April 8, 2002:  Here's the last version of Hangman: Hangman 2 - The Tricky Hangman.  It adds a dictionary and computer play to the earlier version.  The program plays the role of Convict about the same way as humans - it just does it better.   As Hangman, the program selects a random word from the dictionary and scores Convict responses.  The "Tricky"  Hangman may bend the rules just a little (but only to ensure that justice is served).   

  

April 10, 2002: 

I posted  a demo today over in Delphi Techniques showing how to include  Animated Cursors in Program Resource files.    I haven't figured out how to use animated cursors on Web pages yet though -  probably a blessing in disguise.  

April 14, 2002:  Here's the link to the interesting online article, "Learn to Program in 10 Years",    that I  mentioned a few weeks ago.   Just ran across the reference  so thought I had better post it before it disappeared again.   

April  21, 2002:  This week we're beginning the investigation of a fairly major topic in the world of Computational Game Theory:  minimax search of game trees.  Minimax is a technique for finding good moves for a large class of two player games.   Today's  implementation is NIM, a simple  game that meets the minimax criteria.   Players alternate removing 1, 2, or 3 sticks from a pile; the player taking the last one loses.   Two hundred or so lines of code are enough to get the Delphi programmer started.   Non-programmers are welcome to download and play the executable version, but more interesting games of this type will follow.    

April 24, 2002:  Jerry Pournelle,  of Byte magazine fame,  features a  Book of the Month in each column;  maybe I'll start doing the same.    This month it would definitely be Martin Gardner's The Colossal Book of Mathematics,  W.W.Norton, &  Co., 2001.  It's a collection selected by Gardner of the his 50 best "Mathematical Recreations" columns originally printed in Scientific American magazine.   This is the 17th published anthology of those columns, but if you are going to own only one, this is probably it.   

Chapter 3, "Palindromes: Words and Numbers" led directly to today's program, the third in the T-Shirt series,  T-Shirts #3,   Back of the shirt reads: "The only known non-palindromic integer whose cube is a palindrome"    The number on the front is ???.    Palindromes, by the way,  are numbers  (or words or sentences) that read the same from either end.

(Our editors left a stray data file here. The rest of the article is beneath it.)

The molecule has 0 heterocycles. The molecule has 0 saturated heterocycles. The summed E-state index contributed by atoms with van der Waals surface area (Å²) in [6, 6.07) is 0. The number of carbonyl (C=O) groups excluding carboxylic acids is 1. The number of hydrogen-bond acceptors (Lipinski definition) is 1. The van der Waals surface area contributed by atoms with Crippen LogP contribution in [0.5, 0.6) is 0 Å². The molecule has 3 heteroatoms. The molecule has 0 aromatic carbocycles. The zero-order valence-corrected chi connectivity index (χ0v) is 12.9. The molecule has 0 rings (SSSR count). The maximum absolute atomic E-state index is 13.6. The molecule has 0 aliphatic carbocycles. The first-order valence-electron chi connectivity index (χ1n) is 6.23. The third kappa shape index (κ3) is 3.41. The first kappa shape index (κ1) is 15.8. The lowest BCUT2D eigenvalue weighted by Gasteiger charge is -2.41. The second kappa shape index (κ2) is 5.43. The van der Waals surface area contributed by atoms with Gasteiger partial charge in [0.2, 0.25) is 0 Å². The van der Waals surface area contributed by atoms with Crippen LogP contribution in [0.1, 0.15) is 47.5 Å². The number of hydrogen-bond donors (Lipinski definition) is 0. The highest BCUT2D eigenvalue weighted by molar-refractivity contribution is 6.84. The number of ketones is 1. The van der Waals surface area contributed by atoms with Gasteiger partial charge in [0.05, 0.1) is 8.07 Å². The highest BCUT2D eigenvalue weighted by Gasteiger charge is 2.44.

April 26, 2002:  I've been doing some housekeeping -  among other things the indices in the Programs section of the site are now in alphabetical order.   I also updated Permutes 1,  a program introducing permutations, the ways that a set of objects or numbers can be arranged.     And the new entry is  Permutes 2  which adds the ability to permute  subsets of a set of numbers,  and combinations, the ways to select subsets if order does not matter.     Permutes 2 also includes and tests the Combo unit, a unit providing a convenient interface for permutation and combination generation.

April 29, 2002:  Here's Nim 2, the multi--pile version of that take away game.   This was originally intended to be an more challenging implementation of the Minimax search technique described last week. But it turns out that there is an even cooler algorithm based on the binary representations of the number of sticks in each pile.  It's good enough to let the computer defeat mere mortals most of the time.   


   

____________________
Gary Darby
http://delphiforfun.org

 


"The question in life is not whether you get knocked down. You will. The question is, are you ready to get back up and fight for what you believe in?" -- Dan Quayle
 
"Your decision to be, have and do something out of ordinary entails facing difficulties that are out of the ordinary as well.  Sometimes your greatest asset is simply your ability to stay with it longer than anyone else."  -- Brian Tracy